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Several members of the ultranationalist-leftist news website Odatv, including Küçük, were arrested in February and March 2011 on charges of having ties to the alleged Ergenekon plot, a shadowy conspiracy that authorities claimed was aimed at overthrowing the government through a military coup. Authorities charged all of the staffers with propagandizing on behalf of Ergenekon and lodged additional charges against some.

Odatv features news and commentary that promotes an ultranationalist agenda from a Kemalist perspective and is harshly critical of its perceived opponents. The targets of its attacks include the ruling Justice and Development Party (AKP), the Fethullah Gülen religious community, the Kurdistan Workers Party (PKK), and liberals. Much of Odatv’s critical commentary involves highly personal attacks.

Küçük, an opinion writer for the site and for the daily Aydınlık, was accused of being a leader of the Ergenekon organization, inciting hatred, violating privacy rights, and disclosing classified military and intelligence documents. In court, Küçük said the charges were without basis.

As evidence, authorities cited wiretapped phone conversations between Odatv staffers in which coverage was discussed.

Authorities also cited as evidence a series of digital documents purportedly found on Odatv computers during a police raid on the news outlet. The authenticity of the documents has been challenged by the defense. A team from the Middle East Technical University in Ankara, which examined the evidence at the request of the defense, found that the computers contained Trojan files that left the machines vulnerable to outside manipulation. The team also found that the documents themselves were altered on the day of the police raid, further raising the possibility that the files could have been planted or manipulated.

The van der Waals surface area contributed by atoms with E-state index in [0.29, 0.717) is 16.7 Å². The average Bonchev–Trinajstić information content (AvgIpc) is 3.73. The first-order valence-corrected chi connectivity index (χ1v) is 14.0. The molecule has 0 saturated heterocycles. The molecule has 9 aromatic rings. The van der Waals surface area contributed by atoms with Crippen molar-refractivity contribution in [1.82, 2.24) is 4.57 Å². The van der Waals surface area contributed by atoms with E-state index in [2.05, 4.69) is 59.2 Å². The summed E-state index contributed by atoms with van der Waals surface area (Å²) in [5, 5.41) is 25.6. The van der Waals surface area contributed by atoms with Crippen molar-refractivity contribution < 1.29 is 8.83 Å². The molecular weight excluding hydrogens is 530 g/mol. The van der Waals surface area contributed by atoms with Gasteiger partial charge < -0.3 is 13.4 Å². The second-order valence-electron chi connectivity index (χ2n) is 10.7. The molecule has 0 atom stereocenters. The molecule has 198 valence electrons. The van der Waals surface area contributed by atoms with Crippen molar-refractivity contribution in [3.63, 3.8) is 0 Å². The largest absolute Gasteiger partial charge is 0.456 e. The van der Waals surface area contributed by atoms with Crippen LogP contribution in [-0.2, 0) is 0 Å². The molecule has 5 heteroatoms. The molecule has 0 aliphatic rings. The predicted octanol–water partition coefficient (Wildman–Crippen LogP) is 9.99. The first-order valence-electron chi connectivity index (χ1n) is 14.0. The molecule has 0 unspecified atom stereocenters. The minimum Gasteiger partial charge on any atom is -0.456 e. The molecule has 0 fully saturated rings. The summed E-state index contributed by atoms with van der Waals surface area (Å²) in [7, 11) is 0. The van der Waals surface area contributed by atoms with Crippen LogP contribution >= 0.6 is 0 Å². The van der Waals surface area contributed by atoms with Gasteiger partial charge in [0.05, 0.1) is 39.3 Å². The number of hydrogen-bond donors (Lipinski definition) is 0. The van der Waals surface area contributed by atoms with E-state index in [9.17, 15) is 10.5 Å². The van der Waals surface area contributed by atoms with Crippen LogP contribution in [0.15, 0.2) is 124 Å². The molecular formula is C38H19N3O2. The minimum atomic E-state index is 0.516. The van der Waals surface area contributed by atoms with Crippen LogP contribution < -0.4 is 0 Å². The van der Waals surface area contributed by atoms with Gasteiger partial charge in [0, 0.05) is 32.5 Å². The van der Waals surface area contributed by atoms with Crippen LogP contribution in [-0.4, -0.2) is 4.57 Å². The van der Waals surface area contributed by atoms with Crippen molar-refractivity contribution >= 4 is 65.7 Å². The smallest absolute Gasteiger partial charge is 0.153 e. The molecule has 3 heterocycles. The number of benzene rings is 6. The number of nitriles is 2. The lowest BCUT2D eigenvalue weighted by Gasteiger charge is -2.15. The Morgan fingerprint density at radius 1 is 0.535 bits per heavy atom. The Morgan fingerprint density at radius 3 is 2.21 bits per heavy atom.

Authorities said the documents included an Ergenekon media strategy memo, an ultranationalist text describing the AKP as dangerous, and directions on covering the PKK, AKP, army generals, and the Ergenekon investigation.

Authorities also cited two documents claiming that the well-known investigative reporter Nedim Şener, who received CPJ’s International Press Freedom Award in 2013, had helped a former regional police chief, Hanefi Avci, write a 2010 book alleging that the Gülen movement had infiltrated the police force. Another document claimed Şener was also helping investigative reporter Ahmet Şık write a book about the Gülen movement. Authorities used those documents to link Şener and Şık to the Ergenekon plot. The two were jailed for more than 12 months before being freed pending trial; they continued to face anti-state charges related to the plot.

In August 2013, the 13th Court of Serious Crimes in Istanbul convicted at least 20 journalists, including Küçük, in the Ergenekon case, according to news reports. The journalists were handed different prison terms. Küçük was sentenced to 22 ½ years on charges of “founding or leading an armed terrorist organization,” which is what Ergenekon is considered, according to an updated list of imprisoned journalists provided by the Justice Ministry in November 2013 at CPJ’s request.

Küçük was appealing the verdict before Turkey’s Supreme Court of Appeals. The appeal was ongoing in late 2013.

Küçük was serving his term at the Silivri L Type High Security Closed Prison No. 1 in Istanbul, according to the Justice Ministry’s updated list.